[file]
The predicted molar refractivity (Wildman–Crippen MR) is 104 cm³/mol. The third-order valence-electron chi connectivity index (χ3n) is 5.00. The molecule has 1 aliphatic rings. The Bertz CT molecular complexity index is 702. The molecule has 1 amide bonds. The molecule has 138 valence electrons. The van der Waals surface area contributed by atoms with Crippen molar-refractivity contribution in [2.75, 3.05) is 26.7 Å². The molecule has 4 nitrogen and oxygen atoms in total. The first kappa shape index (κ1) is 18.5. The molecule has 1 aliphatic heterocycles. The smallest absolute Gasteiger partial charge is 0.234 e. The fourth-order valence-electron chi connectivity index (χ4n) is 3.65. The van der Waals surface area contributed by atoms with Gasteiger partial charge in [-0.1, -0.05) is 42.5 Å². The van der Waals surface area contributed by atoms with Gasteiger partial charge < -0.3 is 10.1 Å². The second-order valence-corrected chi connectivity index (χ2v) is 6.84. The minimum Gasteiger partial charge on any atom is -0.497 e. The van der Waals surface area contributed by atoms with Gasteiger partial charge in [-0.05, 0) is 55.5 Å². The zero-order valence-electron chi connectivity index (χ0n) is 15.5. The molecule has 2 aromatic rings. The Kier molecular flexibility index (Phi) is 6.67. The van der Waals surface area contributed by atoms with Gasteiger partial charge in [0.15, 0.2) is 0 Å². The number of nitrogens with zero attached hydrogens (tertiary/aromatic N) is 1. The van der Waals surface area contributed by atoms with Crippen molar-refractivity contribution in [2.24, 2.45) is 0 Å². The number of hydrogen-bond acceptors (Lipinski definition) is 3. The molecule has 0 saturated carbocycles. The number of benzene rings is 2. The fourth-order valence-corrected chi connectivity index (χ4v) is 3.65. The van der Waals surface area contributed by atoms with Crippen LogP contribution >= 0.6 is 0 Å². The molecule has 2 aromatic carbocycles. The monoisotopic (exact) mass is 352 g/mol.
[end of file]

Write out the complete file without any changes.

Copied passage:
The predicted molar refractivity (Wildman–Crippen MR) is 104 cm³/mol. The third-order valence-electron chi connectivity index (χ3n) is 5.00. The molecule has 1 aliphatic rings. The Bertz CT molecular complexity index is 702. The molecule has 1 amide bonds. The molecule has 138 valence electrons. The van der Waals surface area contributed by atoms with Crippen molar-refractivity contribution in [2.75, 3.05) is 26.7 Å². The molecule has 4 nitrogen and oxygen atoms in total. The first kappa shape index (κ1) is 18.5. The molecule has 1 aliphatic heterocycles. The smallest absolute Gasteiger partial charge is 0.234 e. The fourth-order valence-electron chi connectivity index (χ4n) is 3.65. The van der Waals surface area contributed by atoms with Gasteiger partial charge in [-0.1, -0.05) is 42.5 Å². The van der Waals surface area contributed by atoms with Gasteiger partial charge < -0.3 is 10.1 Å². The second-order valence-corrected chi connectivity index (χ2v) is 6.84. The minimum Gasteiger partial charge on any atom is -0.497 e. The van der Waals surface area contributed by atoms with Gasteiger partial charge in [-0.05, 0) is 55.5 Å². The zero-order valence-electron chi connectivity index (χ0n) is 15.5. The molecule has 2 aromatic rings. The Kier molecular flexibility index (Phi) is 6.67. The van der Waals surface area contributed by atoms with Gasteiger partial charge in [0.15, 0.2) is 0 Å². The number of nitrogens with zero attached hydrogens (tertiary/aromatic N) is 1. The van der Waals surface area contributed by atoms with Crippen molar-refractivity contribution in [2.24, 2.45) is 0 Å². The number of hydrogen-bond acceptors (Lipinski definition) is 3. The molecule has 0 saturated carbocycles. The number of benzene rings is 2. The fourth-order valence-corrected chi connectivity index (χ4v) is 3.65. The van der Waals surface area contributed by atoms with Crippen LogP contribution >= 0.6 is 0 Å². The molecule has 2 aromatic carbocycles. The monoisotopic (exact) mass is 352 g/mol.